A VA Appeal can be an arduous process. In addition to the fact that the burden is typically on you alone to demonstrate that you have a service-connected injury or disability, you also have to understand the purpose and different steps in the appeal timeline.
Whether it’s a Notice of Disagreement (NOD), Decision Review Officer (DRO) Hearing, or Statement of the Case (SOC), or BVA Hearing, you could benefit from insight into what to expect, and what to do. And if we’re representing you in your appeal, what we’ll be doing on your behalf.
This is Part 4 of a 4 part series of articles that aims to help you get more familiar with your BVA appeal. Don’t miss the other three parts:
Part 1: Notice of Disagreement
Part 2: Decision Review Officer
Part 3: Statement of the Case
What is a Board of Veterans Appeals Hearing?
After having filed your NOD, going through an optional DRO review, receiving your SOC, then responding with a VA form 9, you are now at the Board of Veterans Appeals (BVA) hearing. A BVA hearing is a formal hearing with a Board of Veterans Appeals judge. You will be sworn in, and have an opportunity to present your appeal.
The judge may choose to ask questions to understand your claim and appeal better, but they are not obligated to do so. Because of this, it’s best to be prepared, and be organized. And if you have the ability to get your thoughts in a succinct but thorough document, do so. You can submit it after your hearing, and you can waive your right to have a regional office review of the document so that the judge can use it in their determination. <- this is very much a strategy decision you have to make. If you have an attorney or advocate, this is something you’d want to talk to them about too.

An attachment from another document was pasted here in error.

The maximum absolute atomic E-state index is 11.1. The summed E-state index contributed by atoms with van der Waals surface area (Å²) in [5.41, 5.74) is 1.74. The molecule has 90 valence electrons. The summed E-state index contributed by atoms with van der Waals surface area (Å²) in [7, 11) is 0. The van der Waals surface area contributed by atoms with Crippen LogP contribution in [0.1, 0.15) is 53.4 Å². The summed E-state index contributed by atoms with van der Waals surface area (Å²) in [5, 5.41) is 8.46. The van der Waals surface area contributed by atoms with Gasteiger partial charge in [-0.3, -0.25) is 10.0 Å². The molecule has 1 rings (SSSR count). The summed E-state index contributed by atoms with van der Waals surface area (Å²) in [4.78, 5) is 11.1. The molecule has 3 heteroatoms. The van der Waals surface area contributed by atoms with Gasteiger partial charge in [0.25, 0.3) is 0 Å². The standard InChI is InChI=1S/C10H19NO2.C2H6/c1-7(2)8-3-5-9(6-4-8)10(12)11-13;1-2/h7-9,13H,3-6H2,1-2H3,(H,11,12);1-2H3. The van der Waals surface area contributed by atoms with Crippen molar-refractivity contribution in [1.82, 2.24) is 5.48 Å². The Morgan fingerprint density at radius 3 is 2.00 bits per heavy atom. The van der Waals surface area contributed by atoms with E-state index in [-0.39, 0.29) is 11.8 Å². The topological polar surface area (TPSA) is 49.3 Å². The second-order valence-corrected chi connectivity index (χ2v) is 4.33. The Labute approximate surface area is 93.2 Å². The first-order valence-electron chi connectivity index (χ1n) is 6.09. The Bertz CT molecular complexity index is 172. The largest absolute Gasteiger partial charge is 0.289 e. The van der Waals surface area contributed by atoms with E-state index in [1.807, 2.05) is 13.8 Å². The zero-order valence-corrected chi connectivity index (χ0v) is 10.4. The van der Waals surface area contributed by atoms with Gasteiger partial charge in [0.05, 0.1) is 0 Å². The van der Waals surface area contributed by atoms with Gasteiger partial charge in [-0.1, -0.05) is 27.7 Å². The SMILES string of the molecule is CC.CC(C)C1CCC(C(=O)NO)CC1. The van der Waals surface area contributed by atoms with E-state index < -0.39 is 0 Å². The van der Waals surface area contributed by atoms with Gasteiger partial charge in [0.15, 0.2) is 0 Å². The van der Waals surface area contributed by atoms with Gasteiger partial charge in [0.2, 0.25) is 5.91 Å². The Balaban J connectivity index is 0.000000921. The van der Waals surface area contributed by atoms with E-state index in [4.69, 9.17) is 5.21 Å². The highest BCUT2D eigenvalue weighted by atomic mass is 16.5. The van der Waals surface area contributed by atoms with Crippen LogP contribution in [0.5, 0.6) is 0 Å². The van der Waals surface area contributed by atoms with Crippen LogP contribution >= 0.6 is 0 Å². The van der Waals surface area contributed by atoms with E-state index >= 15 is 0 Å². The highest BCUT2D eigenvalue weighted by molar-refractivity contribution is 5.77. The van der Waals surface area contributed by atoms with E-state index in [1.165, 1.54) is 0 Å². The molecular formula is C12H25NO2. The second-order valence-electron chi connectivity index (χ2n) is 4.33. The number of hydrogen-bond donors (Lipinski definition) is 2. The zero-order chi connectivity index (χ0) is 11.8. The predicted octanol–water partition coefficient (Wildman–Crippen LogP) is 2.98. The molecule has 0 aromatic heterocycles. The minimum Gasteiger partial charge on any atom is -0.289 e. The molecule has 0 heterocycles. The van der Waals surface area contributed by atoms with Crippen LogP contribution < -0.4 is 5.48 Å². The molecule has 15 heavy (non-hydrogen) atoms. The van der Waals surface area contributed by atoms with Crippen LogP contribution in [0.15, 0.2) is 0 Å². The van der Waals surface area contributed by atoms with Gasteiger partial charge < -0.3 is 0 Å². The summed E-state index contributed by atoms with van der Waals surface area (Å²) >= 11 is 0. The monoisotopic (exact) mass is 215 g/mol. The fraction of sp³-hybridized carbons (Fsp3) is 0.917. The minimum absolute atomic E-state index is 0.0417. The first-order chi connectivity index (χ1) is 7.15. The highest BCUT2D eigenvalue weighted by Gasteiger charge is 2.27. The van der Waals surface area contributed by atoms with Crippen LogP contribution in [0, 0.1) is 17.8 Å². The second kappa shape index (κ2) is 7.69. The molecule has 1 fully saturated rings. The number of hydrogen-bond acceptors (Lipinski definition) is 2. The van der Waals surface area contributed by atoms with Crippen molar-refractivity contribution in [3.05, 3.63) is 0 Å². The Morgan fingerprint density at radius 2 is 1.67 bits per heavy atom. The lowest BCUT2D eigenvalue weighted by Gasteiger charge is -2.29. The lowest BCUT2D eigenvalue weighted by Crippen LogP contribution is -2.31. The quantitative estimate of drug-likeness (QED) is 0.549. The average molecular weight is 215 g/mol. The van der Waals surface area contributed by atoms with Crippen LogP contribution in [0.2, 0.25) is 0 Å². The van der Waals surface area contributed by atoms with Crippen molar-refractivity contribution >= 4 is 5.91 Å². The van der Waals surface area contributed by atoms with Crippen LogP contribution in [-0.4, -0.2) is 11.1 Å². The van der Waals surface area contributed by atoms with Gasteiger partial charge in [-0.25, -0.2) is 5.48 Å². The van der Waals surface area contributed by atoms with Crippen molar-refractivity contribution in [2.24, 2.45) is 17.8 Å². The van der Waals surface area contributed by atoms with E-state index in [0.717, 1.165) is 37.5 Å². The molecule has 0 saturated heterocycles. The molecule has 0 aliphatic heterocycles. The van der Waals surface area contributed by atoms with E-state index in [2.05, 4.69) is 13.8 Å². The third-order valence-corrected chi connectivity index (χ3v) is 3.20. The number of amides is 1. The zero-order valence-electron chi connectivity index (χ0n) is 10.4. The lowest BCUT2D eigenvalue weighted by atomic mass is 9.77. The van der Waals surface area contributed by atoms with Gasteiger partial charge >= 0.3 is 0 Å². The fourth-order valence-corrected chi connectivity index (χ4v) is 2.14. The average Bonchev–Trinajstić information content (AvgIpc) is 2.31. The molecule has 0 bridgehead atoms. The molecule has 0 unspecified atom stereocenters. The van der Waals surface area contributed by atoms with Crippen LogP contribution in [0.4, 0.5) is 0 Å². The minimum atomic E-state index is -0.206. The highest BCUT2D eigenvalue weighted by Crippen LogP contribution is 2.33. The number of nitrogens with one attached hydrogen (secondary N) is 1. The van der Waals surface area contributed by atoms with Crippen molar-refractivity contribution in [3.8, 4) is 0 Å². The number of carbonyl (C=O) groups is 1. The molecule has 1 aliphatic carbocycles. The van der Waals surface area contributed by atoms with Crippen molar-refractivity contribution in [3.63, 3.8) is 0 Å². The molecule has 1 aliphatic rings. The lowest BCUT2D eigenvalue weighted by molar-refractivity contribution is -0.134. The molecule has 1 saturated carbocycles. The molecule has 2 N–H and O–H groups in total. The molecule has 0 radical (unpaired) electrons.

We’ll cover what to expect after a BVA Hearing below. But first, we should cover how you can expect to do a BVA hearing, as there are several options.
What Are My Options for a BVA Hearing?
If in your VA Form 9 you identified that you wished to have a hearing in person, at the VA regional office nearest you, you’ll check in on the date of your hearing and be escorted up to the room of your hearing. The room is usually a small conference room, and there will be recording equipment for the judge and their staff to review in making their decision at a later date. You will have the option of requesting a transcript of the hearing.
If you chose to do a video conference in your VA Form 9, the process is similar to testifying before a judge in person, and in many cases you’ll use the same conference room. The difference is that once sworn-in, you’ll be testifying before the BVA judge in front of a large television with a camera attached. The judge will see you and you’ll see the judge, though you’ll both be thousands of miles apart. Again, the hearing is recorded, and you can request to have a transcript prepared.
What Happens After a BVA Hearing?
The BVA judge will not make a determination at the end of your BVA hearing. They will take their notes and the transcript of the hearing and make a determination over the next couple weeks. You can typically expect to receive a written determination within a 2-6 weeks. The determination will have a thorough description of the initial claim, the appeal, and the determination of the judge with the applicable laws and statutes cited.
At this point, if your appeal has been granted partially or fully, congratulations! If not, you may need to consider taking it before the Court of Appeals for Veterans Claims (CAVC).